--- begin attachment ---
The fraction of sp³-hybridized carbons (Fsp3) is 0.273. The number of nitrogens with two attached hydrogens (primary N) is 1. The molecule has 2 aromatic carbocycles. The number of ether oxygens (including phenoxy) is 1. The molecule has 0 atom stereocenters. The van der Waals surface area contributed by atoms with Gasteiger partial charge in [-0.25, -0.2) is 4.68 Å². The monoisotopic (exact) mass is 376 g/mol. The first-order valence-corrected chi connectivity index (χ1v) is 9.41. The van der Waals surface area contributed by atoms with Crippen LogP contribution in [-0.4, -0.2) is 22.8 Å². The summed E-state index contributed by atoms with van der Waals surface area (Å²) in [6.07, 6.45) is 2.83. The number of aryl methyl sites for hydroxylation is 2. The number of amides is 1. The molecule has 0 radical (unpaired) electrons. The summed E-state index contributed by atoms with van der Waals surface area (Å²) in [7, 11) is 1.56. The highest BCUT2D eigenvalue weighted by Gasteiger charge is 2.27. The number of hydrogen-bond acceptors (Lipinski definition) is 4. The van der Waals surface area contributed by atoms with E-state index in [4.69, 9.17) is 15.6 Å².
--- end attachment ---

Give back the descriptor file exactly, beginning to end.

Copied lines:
The fraction of sp³-hybridized carbons (Fsp3) is 0.273. The number of nitrogens with two attached hydrogens (primary N) is 1. The molecule has 2 aromatic carbocycles. The number of ether oxygens (including phenoxy) is 1. The molecule has 0 atom stereocenters. The van der Waals surface area contributed by atoms with Gasteiger partial charge in [-0.25, -0.2) is 4.68 Å². The monoisotopic (exact) mass is 376 g/mol. The first-order valence-corrected chi connectivity index (χ1v) is 9.41. The van der Waals surface area contributed by atoms with Crippen LogP contribution in [-0.4, -0.2) is 22.8 Å². The summed E-state index contributed by atoms with van der Waals surface area (Å²) in [6.07, 6.45) is 2.83. The number of aryl methyl sites for hydroxylation is 2. The number of amides is 1. The molecule has 0 radical (unpaired) electrons. The summed E-state index contributed by atoms with van der Waals surface area (Å²) in [7, 11) is 1.56. The highest BCUT2D eigenvalue weighted by Gasteiger charge is 2.27. The number of hydrogen-bond acceptors (Lipinski definition) is 4. The van der Waals surface area contributed by atoms with E-state index in [4.69, 9.17) is 15.6 Å².